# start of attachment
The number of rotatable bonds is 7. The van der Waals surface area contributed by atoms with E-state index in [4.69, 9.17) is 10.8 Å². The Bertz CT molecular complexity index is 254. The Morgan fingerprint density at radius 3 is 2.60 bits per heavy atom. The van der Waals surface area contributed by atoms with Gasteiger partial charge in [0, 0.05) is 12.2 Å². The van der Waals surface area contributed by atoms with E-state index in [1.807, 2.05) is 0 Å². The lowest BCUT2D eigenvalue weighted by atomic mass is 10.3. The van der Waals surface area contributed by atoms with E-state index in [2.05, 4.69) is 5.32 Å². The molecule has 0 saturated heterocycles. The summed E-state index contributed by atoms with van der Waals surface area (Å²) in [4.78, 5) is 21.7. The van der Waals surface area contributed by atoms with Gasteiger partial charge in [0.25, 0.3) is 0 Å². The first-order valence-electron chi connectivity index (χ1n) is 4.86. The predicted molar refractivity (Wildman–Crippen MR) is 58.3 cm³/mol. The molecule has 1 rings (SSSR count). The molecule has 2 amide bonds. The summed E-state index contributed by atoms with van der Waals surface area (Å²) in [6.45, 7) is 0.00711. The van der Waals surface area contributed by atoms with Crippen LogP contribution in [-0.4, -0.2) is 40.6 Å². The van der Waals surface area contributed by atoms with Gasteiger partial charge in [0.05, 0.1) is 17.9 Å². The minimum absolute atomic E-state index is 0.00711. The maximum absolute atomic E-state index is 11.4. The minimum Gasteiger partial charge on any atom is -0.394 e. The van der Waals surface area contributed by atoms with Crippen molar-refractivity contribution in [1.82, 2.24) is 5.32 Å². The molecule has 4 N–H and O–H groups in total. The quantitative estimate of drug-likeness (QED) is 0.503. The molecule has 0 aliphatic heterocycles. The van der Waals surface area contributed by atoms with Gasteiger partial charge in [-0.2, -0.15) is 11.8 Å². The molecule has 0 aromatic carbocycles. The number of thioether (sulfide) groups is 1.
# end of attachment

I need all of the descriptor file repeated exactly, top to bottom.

The number of rotatable bonds is 7. The van der Waals surface area contributed by atoms with E-state index in [4.69, 9.17) is 10.8 Å². The Bertz CT molecular complexity index is 254. The Morgan fingerprint density at radius 3 is 2.60 bits per heavy atom. The van der Waals surface area contributed by atoms with Gasteiger partial charge in [0, 0.05) is 12.2 Å². The van der Waals surface area contributed by atoms with E-state index in [1.807, 2.05) is 0 Å². The lowest BCUT2D eigenvalue weighted by atomic mass is 10.3. The van der Waals surface area contributed by atoms with E-state index in [2.05, 4.69) is 5.32 Å². The molecule has 0 saturated heterocycles. The summed E-state index contributed by atoms with van der Waals surface area (Å²) in [4.78, 5) is 21.7. The van der Waals surface area contributed by atoms with Gasteiger partial charge in [0.25, 0.3) is 0 Å². The first-order valence-electron chi connectivity index (χ1n) is 4.86. The predicted molar refractivity (Wildman–Crippen MR) is 58.3 cm³/mol. The molecule has 1 rings (SSSR count). The molecule has 2 amide bonds. The summed E-state index contributed by atoms with van der Waals surface area (Å²) in [6.45, 7) is 0.00711. The van der Waals surface area contributed by atoms with Crippen LogP contribution in [-0.4, -0.2) is 40.6 Å². The van der Waals surface area contributed by atoms with Gasteiger partial charge in [0.05, 0.1) is 17.9 Å². The minimum absolute atomic E-state index is 0.00711. The maximum absolute atomic E-state index is 11.4. The minimum Gasteiger partial charge on any atom is -0.394 e. The van der Waals surface area contributed by atoms with Crippen molar-refractivity contribution in [1.82, 2.24) is 5.32 Å². The molecule has 4 N–H and O–H groups in total. The quantitative estimate of drug-likeness (QED) is 0.503. The molecule has 0 aliphatic heterocycles. The van der Waals surface area contributed by atoms with Gasteiger partial charge in [-0.2, -0.15) is 11.8 Å². The molecule has 0 aromatic carbocycles. The number of thioether (sulfide) groups is 1.